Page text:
Ok granted I didn't get the chance to backpack thru Europe then, but I did disappear from my family here in the US for 6 long weeks the year I graduated from High School. (My postcards arrived a week after I returned home and had left again for Colorado!)  I stayed with my cousins in Stuttgart and Nurnberg.  My partners in crimes were Hennie (Henrietta),  Regina, Lilly and Barbara.  With some, but not a lot, of supervision, we traipsed around the cities, took trains and generally ran about, without running completely wild.   I know when I came back, albeit quite tipsy upon arrival, I'd grown up quite a bit, much to my poor parents surprise.  Although why that surprised them surprises me to this day.

Thinking about it now, I believe some of that "growth" was what allowed me to handle living on my own very shortly there after, still barely 18.  And, although I married very young,  21,  I've never felt a loss of adventuring or loss of life.  Well not much anyway.  That trip, including the month or more in Colorado working on, dare I say it, a Dude Ranch, gave me space and time to breathe, explore the world and myself too.   So by 21 I was ready to say I do, and a year later when my first son was born, I was ready for him too.  Well, sort of!

So now I'm on the other end of that familial equation!  My sons are grown, two are married, and one about to be a father!  Strangely, although they had freedom too...they didn't seem to want to simply go...not like I did, or at least not perhaps as long.  But me, I'm back at a point where I need some sort of marker, demarcation, transition from what has gone before.  Not to break with the past but to at least mark, remember, and celebrate what has been, and give thanks for it all.  At the same time, turning west to see what will come after the sun sets on this phase.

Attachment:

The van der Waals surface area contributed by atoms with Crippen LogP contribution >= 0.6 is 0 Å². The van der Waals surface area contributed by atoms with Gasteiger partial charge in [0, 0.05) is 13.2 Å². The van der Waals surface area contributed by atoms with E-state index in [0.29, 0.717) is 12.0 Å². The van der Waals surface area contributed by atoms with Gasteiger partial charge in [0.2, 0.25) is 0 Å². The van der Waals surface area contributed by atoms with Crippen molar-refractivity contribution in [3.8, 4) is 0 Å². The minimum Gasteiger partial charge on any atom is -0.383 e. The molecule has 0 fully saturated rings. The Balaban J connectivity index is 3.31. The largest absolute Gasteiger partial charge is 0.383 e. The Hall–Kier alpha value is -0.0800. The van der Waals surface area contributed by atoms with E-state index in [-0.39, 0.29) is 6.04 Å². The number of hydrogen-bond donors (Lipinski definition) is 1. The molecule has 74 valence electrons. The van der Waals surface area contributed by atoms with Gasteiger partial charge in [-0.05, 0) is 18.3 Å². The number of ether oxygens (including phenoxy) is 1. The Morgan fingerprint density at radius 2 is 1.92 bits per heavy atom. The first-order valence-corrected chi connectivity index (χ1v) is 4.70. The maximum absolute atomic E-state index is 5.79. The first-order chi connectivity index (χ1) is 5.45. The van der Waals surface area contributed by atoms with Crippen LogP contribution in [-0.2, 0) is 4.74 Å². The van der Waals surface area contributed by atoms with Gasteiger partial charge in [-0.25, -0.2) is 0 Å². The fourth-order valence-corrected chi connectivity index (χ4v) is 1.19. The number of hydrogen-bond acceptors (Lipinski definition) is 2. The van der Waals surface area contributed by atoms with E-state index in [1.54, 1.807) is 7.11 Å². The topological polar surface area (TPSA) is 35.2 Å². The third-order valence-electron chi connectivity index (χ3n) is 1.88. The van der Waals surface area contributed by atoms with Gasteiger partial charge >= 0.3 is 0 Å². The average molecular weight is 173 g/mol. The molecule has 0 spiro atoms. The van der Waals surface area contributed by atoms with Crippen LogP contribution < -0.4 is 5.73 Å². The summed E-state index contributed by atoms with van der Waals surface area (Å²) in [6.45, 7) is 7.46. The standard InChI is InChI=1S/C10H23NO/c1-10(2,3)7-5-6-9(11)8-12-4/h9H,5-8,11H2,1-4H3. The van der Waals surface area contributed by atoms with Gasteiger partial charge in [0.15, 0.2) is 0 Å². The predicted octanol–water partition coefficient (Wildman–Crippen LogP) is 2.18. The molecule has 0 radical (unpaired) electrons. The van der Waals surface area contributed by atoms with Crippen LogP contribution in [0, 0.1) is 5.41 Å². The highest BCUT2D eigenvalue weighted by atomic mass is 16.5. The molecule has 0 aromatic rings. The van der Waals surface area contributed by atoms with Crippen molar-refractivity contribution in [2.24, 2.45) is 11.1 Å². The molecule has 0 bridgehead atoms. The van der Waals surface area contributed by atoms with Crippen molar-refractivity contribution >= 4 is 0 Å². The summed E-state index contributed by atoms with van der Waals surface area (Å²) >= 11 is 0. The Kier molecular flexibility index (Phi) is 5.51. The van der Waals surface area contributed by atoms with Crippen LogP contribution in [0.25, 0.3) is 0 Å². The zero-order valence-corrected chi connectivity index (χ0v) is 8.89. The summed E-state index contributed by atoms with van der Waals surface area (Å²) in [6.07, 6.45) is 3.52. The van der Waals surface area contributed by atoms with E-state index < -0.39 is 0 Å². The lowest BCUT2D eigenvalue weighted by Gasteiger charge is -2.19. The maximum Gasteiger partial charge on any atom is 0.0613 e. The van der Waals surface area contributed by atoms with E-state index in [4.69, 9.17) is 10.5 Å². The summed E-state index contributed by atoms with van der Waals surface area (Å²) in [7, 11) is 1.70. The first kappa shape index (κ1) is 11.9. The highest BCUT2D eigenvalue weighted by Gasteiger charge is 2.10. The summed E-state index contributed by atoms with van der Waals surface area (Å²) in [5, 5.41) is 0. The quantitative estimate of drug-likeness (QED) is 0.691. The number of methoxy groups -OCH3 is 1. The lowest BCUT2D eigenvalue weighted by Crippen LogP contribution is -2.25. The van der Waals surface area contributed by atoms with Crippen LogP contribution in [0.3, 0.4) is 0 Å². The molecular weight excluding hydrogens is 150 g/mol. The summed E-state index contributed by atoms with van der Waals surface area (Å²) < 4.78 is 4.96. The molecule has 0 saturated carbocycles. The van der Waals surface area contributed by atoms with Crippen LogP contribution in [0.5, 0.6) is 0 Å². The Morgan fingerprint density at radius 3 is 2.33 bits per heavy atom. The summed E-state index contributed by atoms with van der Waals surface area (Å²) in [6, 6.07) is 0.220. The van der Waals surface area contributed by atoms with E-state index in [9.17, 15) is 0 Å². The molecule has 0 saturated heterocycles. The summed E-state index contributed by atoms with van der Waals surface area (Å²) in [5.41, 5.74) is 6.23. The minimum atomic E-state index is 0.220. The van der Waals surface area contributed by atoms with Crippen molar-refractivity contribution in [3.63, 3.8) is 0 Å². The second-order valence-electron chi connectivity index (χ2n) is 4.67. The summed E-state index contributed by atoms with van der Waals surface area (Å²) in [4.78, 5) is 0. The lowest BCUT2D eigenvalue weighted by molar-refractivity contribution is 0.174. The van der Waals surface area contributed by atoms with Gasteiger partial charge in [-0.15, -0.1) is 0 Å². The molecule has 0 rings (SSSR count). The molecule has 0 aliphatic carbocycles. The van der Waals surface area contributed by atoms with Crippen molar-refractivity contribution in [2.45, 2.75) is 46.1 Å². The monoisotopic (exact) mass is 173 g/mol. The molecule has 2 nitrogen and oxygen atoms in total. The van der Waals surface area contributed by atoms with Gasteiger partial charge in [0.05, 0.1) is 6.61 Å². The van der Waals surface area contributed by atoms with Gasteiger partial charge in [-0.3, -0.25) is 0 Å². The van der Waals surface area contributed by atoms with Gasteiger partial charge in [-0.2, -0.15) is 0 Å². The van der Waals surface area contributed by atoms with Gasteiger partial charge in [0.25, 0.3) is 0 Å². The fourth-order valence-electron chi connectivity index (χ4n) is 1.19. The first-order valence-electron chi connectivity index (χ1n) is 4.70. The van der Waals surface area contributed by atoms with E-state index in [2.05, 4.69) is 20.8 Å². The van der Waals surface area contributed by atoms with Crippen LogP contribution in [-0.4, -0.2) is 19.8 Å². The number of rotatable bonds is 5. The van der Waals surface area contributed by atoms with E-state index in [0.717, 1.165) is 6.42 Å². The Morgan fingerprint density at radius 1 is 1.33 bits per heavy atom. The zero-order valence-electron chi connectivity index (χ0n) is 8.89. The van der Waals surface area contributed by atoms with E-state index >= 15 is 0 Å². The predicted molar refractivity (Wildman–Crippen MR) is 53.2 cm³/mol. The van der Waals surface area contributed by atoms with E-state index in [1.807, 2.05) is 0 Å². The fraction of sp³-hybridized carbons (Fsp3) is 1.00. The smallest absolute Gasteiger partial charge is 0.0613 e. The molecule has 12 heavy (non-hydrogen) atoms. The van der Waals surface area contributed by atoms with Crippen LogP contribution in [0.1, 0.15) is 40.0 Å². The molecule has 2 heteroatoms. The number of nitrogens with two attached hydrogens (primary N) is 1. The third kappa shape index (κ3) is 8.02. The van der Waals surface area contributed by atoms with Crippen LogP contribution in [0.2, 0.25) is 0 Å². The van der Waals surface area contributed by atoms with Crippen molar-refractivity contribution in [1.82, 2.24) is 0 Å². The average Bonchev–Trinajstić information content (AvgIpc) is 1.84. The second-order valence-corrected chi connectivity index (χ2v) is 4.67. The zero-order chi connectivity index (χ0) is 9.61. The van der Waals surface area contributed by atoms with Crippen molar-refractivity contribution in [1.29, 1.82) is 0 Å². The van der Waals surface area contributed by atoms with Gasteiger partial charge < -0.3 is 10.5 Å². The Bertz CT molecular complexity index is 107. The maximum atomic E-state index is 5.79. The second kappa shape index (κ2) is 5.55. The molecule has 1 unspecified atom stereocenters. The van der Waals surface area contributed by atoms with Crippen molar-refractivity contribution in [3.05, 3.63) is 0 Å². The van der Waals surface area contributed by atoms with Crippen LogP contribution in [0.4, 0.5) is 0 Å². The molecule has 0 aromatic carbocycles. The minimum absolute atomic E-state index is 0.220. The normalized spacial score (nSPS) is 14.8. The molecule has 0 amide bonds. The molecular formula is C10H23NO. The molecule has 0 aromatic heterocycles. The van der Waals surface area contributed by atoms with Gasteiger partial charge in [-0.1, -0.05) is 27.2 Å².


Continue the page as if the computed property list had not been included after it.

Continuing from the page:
Monday, September 6, 2010

Begin at the beginning!

Well, to actually do that, would mean going back a minimum of about 15 years!  Somewhere 15 to 20+ years ago was when I can first recall having heard about the Camino de Santiago de Compostella.  It was, if memory serves at all, an article in a German magazine.  It may have been Der Spiegel, and for the life of me I can't remember if I as reading it the original or not.  But that was the first time I heard of people walking from village to village in remote areas of northern Spain.  And crossing the Pyrenees on foot!  I was totally taken with the idea of being somewhat at the mercy of villagers kindnesses, for food, water and shelter.  I don't even remember that I knew where they were really walking to, or even that Santiago, was/is the english St. James.   There was literally sort of a bell that went off inside of me, saying with absolute clarity, you can do this, you must.  I just knew at some point I would.